EPA candidate for #2 slot: ‘If I were advising the new president, I would advise’ to stay in UN Paris climate pact


By: - Climate DepotJune 19, 2017 5:58 PM

by John Siciliano

President Trump is expected to tap a former George W. Bush administration official to be deputy administrator at the Environmental Protection Agency.

Jeff Holmstead, who was the longest-serving EPA air pollution chief under Bush, will be Trump’s deputy administrator pick, according to Axios. He had once been on the president’s shortlist to lead the agency, which is now lead by former Oklahoma Attorney General Scott Pruitt.

Holmstead is much more moderate and measured when it comes to environmental decisions. He told the Washington Examiner last year that he wouldn’t advise a new Republican president to leave the Paris climate change agreement, and said it wasn’t worth expending political capital on something that isn’t a binding international agreement.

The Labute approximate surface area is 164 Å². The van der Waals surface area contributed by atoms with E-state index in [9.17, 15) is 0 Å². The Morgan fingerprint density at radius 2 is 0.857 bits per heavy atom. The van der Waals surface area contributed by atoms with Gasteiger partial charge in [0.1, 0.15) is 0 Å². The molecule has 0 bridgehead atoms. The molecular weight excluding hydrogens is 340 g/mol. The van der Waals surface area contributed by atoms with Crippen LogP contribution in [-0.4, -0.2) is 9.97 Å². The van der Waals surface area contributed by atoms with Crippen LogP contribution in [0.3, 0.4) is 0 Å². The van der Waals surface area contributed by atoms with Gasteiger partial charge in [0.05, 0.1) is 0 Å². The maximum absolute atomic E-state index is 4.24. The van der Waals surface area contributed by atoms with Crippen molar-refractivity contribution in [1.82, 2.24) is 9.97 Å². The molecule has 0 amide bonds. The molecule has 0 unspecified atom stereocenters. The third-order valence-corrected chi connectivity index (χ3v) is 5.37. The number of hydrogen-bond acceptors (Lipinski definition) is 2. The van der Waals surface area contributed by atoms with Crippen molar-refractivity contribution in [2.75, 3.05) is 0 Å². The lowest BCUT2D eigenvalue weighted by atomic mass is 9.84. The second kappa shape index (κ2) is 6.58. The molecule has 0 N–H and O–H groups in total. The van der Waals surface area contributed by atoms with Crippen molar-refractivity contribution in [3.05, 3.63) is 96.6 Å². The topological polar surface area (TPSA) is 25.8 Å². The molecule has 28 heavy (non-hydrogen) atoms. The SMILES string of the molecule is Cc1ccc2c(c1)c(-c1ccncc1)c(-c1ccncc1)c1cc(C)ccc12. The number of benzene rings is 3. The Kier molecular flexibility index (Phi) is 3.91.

“If I were advising the new president, I would advise that it would be a mistake to try to take any action to pull out of Paris,” Holmstead told the Washington Examiner last spring. “Paris is what it is. It is largely a political statement, and I don’t think there would be any reason either legal or political to try to withdraw from the treaty. You would be using up a lot of political capital on something that doesn’t matter very much.”

Axios pointed out that Holmstead also opposes revisiting the EPA’s 2009 scientific finding that greenhouse gas emissions endanger public health. The endangerment finding is used by the agency as the basis for developing climate regulations. At the same time, he believes the Obama administration’s Clean Power Plan is legally questionable.

“People have said you can’t undo the endangerment finding [outlining the EPA’s authority to regulate carbon dioxide], and that may be true. But you don’t need to revoke the endangerment finding to say the Clean Power Plan goes way beyond statutory authority. And you would do something that was more consistent with congressional intent,” Holmstead told the Washington Examiner last April.